Tuesday, December 4, 2007

Philip Schultz: New Poems "Failure" is anything but

Philip Schultz, founder of the estimable Writers Studio, launched his new book, "Failure" last night to a packed house of students, fans and poetry admirers. The response was expected: after all this was an audience of believers in Schultz, whose tireless work as a promoter and teacher of the craft of poetry has earned him a well-deserved reputation as one who practices what he preaches. Yet, the work in "Failure" is so touching, moving and harmonious, that Schultz probably could have read to a group of geese and held them spellbound. His poetry packs magic with every line, and "Failure" is highly recommended. Here's a brief excerpt from the title poem:


To pay for my father's funeral
I borrowed money from people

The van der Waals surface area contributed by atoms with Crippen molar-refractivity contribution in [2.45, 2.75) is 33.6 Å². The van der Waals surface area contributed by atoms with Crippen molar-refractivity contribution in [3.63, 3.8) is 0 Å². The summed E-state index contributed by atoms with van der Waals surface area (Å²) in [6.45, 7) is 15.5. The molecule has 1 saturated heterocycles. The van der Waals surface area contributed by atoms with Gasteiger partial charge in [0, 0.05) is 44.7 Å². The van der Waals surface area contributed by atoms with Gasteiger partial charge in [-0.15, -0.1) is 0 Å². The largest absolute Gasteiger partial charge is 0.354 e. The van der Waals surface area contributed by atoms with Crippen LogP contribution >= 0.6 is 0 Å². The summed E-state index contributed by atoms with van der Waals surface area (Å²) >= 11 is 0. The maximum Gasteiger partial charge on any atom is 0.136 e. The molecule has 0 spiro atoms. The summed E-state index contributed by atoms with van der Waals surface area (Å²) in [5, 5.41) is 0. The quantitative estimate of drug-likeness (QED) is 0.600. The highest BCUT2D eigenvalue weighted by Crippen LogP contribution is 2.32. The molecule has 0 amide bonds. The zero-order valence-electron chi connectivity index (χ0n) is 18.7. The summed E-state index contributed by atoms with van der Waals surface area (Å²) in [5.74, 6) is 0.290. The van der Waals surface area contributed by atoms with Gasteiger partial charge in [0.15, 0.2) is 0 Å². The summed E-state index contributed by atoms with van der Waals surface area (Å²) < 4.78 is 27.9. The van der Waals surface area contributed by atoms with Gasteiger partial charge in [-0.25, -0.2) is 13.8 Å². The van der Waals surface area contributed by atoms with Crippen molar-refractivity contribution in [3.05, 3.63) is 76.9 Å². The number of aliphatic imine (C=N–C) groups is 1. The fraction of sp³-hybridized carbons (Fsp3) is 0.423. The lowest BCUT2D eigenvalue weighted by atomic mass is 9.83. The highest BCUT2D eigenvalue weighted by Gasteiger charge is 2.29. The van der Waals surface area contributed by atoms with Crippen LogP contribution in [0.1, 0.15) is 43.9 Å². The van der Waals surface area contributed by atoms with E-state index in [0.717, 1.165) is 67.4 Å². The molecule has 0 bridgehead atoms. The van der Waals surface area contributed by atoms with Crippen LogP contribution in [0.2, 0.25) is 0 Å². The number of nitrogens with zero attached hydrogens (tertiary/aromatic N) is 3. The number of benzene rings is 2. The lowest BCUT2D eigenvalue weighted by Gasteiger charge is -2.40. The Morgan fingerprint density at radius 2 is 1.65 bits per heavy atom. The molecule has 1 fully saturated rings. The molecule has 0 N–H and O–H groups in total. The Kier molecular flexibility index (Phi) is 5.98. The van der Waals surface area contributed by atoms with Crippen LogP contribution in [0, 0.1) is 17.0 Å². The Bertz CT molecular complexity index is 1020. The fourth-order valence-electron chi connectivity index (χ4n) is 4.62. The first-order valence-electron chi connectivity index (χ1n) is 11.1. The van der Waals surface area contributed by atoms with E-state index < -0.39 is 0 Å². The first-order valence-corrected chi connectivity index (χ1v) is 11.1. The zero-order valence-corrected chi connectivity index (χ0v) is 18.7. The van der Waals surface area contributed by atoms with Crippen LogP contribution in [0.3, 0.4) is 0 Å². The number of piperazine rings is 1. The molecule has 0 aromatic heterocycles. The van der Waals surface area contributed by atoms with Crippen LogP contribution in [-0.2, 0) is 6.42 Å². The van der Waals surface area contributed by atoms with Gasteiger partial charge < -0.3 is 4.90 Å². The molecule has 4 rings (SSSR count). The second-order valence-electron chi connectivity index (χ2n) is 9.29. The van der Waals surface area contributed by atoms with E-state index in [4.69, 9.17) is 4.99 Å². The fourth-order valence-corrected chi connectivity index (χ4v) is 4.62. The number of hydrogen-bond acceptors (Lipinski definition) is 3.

he already owed money to.
One called him a nobody.
No, I said, he was a failure.
You can't remember
a nobody's name, that's why
they're called nobodies.
Failures are unforgettable.
An uncle, counting on his fingers
my father's business failures--
a parking lot that raised geese,
a motel that raffled honeymoons,
a bowling alley with roving mariachis--
failed to love and honor his brother,
who showed him how to whistle
under covers, steal apples
with his right or left hand. Indeed,
my father was comical.

Also on the bill was the remarkable Gerald Stern (pictured), who packs a wallop with his "biting" sense of humor and his incisive slicing off of the facade of everything he speaks or writes about. I think the word "charming" was invented to describe him! Edward Hirsch, who got his first job from Stern teaching poetry in the schools, hosted the evening. Talk about a beautiful night! Whew!